Slovak and U.S. Think Tanks Form Key Collaboration on Central European Issues

At a conference held on July 17 and 18th in Washington, the Atlantic Council, a major U.S.-based foreign policy think tank, and GLOBSEC, a Bratislava-based security and foreign policy think tank, announced a collaboration to address current issues focusing on the central European region. At the two-day conference entitled, The United States and Central Europe: Celebrating Europe Whole and Free, Building the Next Century Together, an impressive group of foreign policy officials, and analysts from academia and the think tank community reviewed historical developments in Central Europe, particularly since the events of 1989, analyzed recent events and trends, and looked ahead to future policy of Western allies.

GLOBESEC Chairman Rastislav Kacer

Representing the two organizations were, Damon Wilson, Executive Vice President of the Atlantic Council, and Amb. Rastislav Kacer, Chairman of GLOBESEC, and former Slovak ambassador to the U.S.  They introduced the conference and announced the release of a joint study entitled The United States and Central Europe: Tasks for a Second Century Together.  They also announced that one of the authors of the report, Amb. Daniel Fried already a distinguished fellow at the Atlantic Council responsible for overseeing its work on Central Europe and other areas, was to be designated as the new Weiser Family Distinguished Fellow.  This new position was created with support provided by Amb. Ronald Weiser, who served previously as U.S. Ambassador to Slovakia from 2001 to 2004. The involvement of GLOBESEC and Amb. Kacer, and the support of Amb. Weiser, highlighted the relevance and importance of a Slovak-related perspective in analysis of current foreign policy issues in Central Europe and the West generally.

L-R, Pavol Demes; FOS Chairman Scott Thayer; Martina Hrvolova, FOS; Slovak Amb. Ivan Korcok; GLOBSEC Chairman Rastislav Kacer; Ken Bombara, FOS; Lenka Surotchak, Slovak Embassy; Doug Hengel ; Richard Marko and Jan Surotchak, both FOS.

A Slovak perspective was further in evidence at the conference as three key Slovak figures participated and made significant contributions.  Current Slovak ambassador to the U.S., Ivan Korcok participated in the panel that presented the joint report noted above.  Pavol Demes, Transatlantic Fellow with the German Marshall Fund, participated in the panel, Identity, Values and Democracy: What Does the West Stand For?  Finally, Slovak Minister of Foreign and European Affairs, Miroslav Lajcak followed a panel of the foreign ministers of Hungary, Poland and Czech Republic with inspiring closing remarks that brought the themes of the conference together and pointed a way forward for transatlantic relations.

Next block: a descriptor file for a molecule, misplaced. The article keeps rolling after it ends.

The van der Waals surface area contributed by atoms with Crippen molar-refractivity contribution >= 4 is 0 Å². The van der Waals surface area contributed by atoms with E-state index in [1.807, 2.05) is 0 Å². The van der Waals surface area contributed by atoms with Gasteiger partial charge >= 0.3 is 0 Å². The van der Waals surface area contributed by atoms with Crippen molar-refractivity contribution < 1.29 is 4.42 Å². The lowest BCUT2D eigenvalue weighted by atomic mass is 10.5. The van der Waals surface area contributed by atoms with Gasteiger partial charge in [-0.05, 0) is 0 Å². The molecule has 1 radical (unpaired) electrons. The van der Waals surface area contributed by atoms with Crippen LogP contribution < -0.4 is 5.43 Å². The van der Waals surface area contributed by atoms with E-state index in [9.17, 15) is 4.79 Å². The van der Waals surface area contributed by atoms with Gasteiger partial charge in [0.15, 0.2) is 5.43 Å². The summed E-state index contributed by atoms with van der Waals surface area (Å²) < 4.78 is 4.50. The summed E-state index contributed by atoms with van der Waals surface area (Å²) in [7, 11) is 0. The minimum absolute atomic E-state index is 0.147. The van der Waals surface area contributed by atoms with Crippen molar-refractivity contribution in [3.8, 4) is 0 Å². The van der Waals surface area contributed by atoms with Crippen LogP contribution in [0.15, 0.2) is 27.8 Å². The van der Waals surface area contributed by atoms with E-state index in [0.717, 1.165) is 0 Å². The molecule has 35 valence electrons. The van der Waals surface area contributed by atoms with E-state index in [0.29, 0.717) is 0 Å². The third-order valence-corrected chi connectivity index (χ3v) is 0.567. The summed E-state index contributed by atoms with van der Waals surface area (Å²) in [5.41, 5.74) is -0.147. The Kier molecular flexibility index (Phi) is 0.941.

Amb. Ronald Weiser speaking with FOS Vice Chairman Ken Bombara

Friends of Slovakia were well represented among the attendees at the conference, by Chairman Scott Thayer, Vice Chairman Ken Bombara, and Board members Martina Hrvolova, Richard Marko and Jan Surotchak.  We highly recommend viewing a detailed summary and videos of the conference that are available on the Atlantic Council website at: https://www.atlanticcouncil.org/blogs/new-atlanticist/the-united-states-and-central-europe-what-s-gone-right-what-s-gone-wrong-and-what-s-next

(Photos courtesy of P. Demes and R. Marko)

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Bridget Brink Confirmed as Next U.S. Ambassador to Slovakia

On July 11, 2019 members of the Friends of Slovakia (FOS) Executive Committee met with Ambassador Brink at the State Department in Washington DC to get acquainted and discuss her plans for the new post. The White House announced in March 2019 that President Trump had nominated Bridget Brink, a career foreign service diplomat, to serve as the next ambassador to Slovakia.  Confirmed by the Senate on May 23 by voice vote, she will replace Adam Sterling, another career diplomat, who has served in Bratislava since 2016.

Brink is a highly distinguished diplomat who has represented the U.S. in a number of countries, including Georgia, Uzbekistan, Greece, Cyprus and Turkey.  She also had an important policymaking role in Washington DC serving as a deputy assistant secretary in the State Department’s Bureau of European and Eurasian Affairs.  Ambassador Brink is originally from Michigan and holds two masters’ degrees from the London School of Economics and Political Science.